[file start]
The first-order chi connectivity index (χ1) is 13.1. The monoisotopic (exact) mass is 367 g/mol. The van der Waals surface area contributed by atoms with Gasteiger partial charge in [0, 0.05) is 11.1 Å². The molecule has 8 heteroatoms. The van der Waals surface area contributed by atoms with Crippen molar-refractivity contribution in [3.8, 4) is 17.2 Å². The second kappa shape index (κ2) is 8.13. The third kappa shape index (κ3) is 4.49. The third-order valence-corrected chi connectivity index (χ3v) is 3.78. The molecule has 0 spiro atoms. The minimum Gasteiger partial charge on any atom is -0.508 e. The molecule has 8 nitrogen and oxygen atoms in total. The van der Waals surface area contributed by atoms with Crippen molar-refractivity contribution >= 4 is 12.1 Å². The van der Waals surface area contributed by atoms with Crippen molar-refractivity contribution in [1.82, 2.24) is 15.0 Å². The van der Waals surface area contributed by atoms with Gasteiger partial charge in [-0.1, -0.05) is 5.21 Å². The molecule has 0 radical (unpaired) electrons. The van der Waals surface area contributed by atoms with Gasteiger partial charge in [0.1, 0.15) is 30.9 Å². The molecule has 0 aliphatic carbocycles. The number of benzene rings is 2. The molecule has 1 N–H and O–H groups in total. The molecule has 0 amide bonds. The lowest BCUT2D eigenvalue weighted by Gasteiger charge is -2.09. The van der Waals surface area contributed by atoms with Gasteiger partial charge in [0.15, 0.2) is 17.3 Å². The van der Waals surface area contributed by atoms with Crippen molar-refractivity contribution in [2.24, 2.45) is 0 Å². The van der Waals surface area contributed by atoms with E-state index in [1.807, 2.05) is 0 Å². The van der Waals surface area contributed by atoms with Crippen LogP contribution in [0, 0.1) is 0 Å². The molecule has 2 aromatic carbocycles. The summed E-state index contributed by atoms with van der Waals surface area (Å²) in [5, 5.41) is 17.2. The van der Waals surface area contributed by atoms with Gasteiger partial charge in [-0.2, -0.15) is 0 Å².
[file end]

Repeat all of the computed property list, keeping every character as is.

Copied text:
The first-order chi connectivity index (χ1) is 13.1. The monoisotopic (exact) mass is 367 g/mol. The van der Waals surface area contributed by atoms with Gasteiger partial charge in [0, 0.05) is 11.1 Å². The molecule has 8 heteroatoms. The van der Waals surface area contributed by atoms with Crippen molar-refractivity contribution in [3.8, 4) is 17.2 Å². The second kappa shape index (κ2) is 8.13. The third kappa shape index (κ3) is 4.49. The third-order valence-corrected chi connectivity index (χ3v) is 3.78. The molecule has 0 spiro atoms. The minimum Gasteiger partial charge on any atom is -0.508 e. The molecule has 8 nitrogen and oxygen atoms in total. The van der Waals surface area contributed by atoms with Crippen molar-refractivity contribution >= 4 is 12.1 Å². The van der Waals surface area contributed by atoms with Crippen molar-refractivity contribution in [1.82, 2.24) is 15.0 Å². The van der Waals surface area contributed by atoms with Gasteiger partial charge in [-0.1, -0.05) is 5.21 Å². The molecule has 0 radical (unpaired) electrons. The van der Waals surface area contributed by atoms with Gasteiger partial charge in [0.1, 0.15) is 30.9 Å². The molecule has 0 aliphatic carbocycles. The number of benzene rings is 2. The molecule has 1 N–H and O–H groups in total. The molecule has 0 amide bonds. The lowest BCUT2D eigenvalue weighted by Gasteiger charge is -2.09. The van der Waals surface area contributed by atoms with Gasteiger partial charge in [0.15, 0.2) is 17.3 Å². The van der Waals surface area contributed by atoms with Crippen molar-refractivity contribution in [2.24, 2.45) is 0 Å². The van der Waals surface area contributed by atoms with E-state index in [1.807, 2.05) is 0 Å². The van der Waals surface area contributed by atoms with Crippen LogP contribution in [0, 0.1) is 0 Å². The molecule has 2 aromatic carbocycles. The summed E-state index contributed by atoms with van der Waals surface area (Å²) in [5, 5.41) is 17.2. The van der Waals surface area contributed by atoms with Gasteiger partial charge in [-0.2, -0.15) is 0 Å².